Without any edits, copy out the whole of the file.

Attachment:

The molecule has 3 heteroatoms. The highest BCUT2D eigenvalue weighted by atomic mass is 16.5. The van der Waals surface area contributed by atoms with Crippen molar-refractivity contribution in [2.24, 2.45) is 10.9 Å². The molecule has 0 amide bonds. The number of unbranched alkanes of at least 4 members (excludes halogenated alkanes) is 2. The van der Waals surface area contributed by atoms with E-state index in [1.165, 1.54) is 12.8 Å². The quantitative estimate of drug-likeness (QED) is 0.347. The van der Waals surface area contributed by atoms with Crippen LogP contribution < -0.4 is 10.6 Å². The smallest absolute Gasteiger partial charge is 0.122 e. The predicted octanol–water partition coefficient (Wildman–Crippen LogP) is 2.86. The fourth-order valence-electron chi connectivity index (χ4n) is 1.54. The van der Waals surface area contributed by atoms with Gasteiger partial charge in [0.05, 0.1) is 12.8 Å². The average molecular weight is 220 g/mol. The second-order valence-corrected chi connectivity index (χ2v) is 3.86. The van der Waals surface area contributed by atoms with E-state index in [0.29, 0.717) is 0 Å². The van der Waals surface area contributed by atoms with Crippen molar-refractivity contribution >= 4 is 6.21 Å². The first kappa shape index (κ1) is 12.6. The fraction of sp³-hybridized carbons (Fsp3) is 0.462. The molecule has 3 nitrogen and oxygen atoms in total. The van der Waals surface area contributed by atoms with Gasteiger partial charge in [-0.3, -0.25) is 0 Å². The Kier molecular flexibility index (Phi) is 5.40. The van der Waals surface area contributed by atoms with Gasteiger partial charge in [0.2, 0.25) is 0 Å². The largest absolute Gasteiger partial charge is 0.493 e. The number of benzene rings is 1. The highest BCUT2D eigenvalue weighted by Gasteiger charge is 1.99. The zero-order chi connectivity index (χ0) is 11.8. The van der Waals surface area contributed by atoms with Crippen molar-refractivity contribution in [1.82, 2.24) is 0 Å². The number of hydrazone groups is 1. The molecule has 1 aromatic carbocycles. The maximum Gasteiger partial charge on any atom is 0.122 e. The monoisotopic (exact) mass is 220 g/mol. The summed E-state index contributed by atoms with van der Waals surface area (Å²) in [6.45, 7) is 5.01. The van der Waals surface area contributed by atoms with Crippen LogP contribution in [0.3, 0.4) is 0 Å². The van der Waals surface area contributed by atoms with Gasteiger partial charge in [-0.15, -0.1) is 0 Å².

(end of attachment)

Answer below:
The molecule has 3 heteroatoms. The highest BCUT2D eigenvalue weighted by atomic mass is 16.5. The van der Waals surface area contributed by atoms with Crippen molar-refractivity contribution in [2.24, 2.45) is 10.9 Å². The molecule has 0 amide bonds. The number of unbranched alkanes of at least 4 members (excludes halogenated alkanes) is 2. The van der Waals surface area contributed by atoms with E-state index in [1.165, 1.54) is 12.8 Å². The quantitative estimate of drug-likeness (QED) is 0.347. The van der Waals surface area contributed by atoms with Crippen LogP contribution < -0.4 is 10.6 Å². The smallest absolute Gasteiger partial charge is 0.122 e. The predicted octanol–water partition coefficient (Wildman–Crippen LogP) is 2.86. The fourth-order valence-electron chi connectivity index (χ4n) is 1.54. The van der Waals surface area contributed by atoms with Gasteiger partial charge in [0.05, 0.1) is 12.8 Å². The average molecular weight is 220 g/mol. The second-order valence-corrected chi connectivity index (χ2v) is 3.86. The van der Waals surface area contributed by atoms with E-state index in [0.29, 0.717) is 0 Å². The van der Waals surface area contributed by atoms with Crippen molar-refractivity contribution >= 4 is 6.21 Å². The first kappa shape index (κ1) is 12.6. The fraction of sp³-hybridized carbons (Fsp3) is 0.462. The molecule has 3 nitrogen and oxygen atoms in total. The van der Waals surface area contributed by atoms with Gasteiger partial charge in [-0.3, -0.25) is 0 Å². The Kier molecular flexibility index (Phi) is 5.40. The van der Waals surface area contributed by atoms with Gasteiger partial charge in [0.2, 0.25) is 0 Å². The largest absolute Gasteiger partial charge is 0.493 e. The number of benzene rings is 1. The highest BCUT2D eigenvalue weighted by Gasteiger charge is 1.99. The zero-order chi connectivity index (χ0) is 11.8. The van der Waals surface area contributed by atoms with Crippen molar-refractivity contribution in [1.82, 2.24) is 0 Å². The number of hydrazone groups is 1. The molecule has 1 aromatic carbocycles. The maximum Gasteiger partial charge on any atom is 0.122 e. The monoisotopic (exact) mass is 220 g/mol. The summed E-state index contributed by atoms with van der Waals surface area (Å²) in [6.45, 7) is 5.01. The van der Waals surface area contributed by atoms with Crippen LogP contribution in [0.3, 0.4) is 0 Å². The van der Waals surface area contributed by atoms with Gasteiger partial charge in [-0.15, -0.1) is 0 Å².